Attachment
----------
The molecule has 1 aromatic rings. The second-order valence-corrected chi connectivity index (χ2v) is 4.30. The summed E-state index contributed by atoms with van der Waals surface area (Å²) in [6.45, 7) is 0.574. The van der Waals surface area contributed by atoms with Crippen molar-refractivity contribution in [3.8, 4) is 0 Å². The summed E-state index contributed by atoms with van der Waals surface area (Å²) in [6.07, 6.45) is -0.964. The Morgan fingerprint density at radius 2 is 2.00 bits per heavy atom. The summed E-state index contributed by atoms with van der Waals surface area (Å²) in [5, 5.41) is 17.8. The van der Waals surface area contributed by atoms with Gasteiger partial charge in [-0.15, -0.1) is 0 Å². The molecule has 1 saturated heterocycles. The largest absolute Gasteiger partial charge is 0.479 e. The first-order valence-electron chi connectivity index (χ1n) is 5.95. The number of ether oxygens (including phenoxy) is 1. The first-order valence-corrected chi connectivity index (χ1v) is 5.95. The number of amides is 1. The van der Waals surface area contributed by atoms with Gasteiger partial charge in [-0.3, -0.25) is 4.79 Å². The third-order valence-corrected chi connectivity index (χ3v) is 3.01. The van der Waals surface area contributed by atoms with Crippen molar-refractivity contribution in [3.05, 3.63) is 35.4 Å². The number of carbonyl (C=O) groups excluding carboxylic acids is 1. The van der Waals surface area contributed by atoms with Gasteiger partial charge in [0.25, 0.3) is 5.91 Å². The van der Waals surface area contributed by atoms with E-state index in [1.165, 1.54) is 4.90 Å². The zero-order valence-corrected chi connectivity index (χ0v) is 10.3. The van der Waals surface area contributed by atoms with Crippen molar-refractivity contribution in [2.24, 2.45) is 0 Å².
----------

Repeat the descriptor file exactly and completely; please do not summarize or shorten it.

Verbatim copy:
The molecule has 1 aromatic rings. The second-order valence-corrected chi connectivity index (χ2v) is 4.30. The summed E-state index contributed by atoms with van der Waals surface area (Å²) in [6.45, 7) is 0.574. The van der Waals surface area contributed by atoms with Crippen molar-refractivity contribution in [3.8, 4) is 0 Å². The summed E-state index contributed by atoms with van der Waals surface area (Å²) in [6.07, 6.45) is -0.964. The Morgan fingerprint density at radius 2 is 2.00 bits per heavy atom. The summed E-state index contributed by atoms with van der Waals surface area (Å²) in [5, 5.41) is 17.8. The van der Waals surface area contributed by atoms with Gasteiger partial charge in [-0.15, -0.1) is 0 Å². The molecule has 1 saturated heterocycles. The largest absolute Gasteiger partial charge is 0.479 e. The first-order valence-electron chi connectivity index (χ1n) is 5.95. The number of ether oxygens (including phenoxy) is 1. The first-order valence-corrected chi connectivity index (χ1v) is 5.95. The number of amides is 1. The van der Waals surface area contributed by atoms with Gasteiger partial charge in [-0.3, -0.25) is 4.79 Å². The third-order valence-corrected chi connectivity index (χ3v) is 3.01. The van der Waals surface area contributed by atoms with Crippen molar-refractivity contribution in [3.05, 3.63) is 35.4 Å². The number of carbonyl (C=O) groups excluding carboxylic acids is 1. The van der Waals surface area contributed by atoms with Gasteiger partial charge in [0.25, 0.3) is 5.91 Å². The van der Waals surface area contributed by atoms with E-state index in [1.165, 1.54) is 4.90 Å². The zero-order valence-corrected chi connectivity index (χ0v) is 10.3. The van der Waals surface area contributed by atoms with Crippen molar-refractivity contribution in [2.24, 2.45) is 0 Å².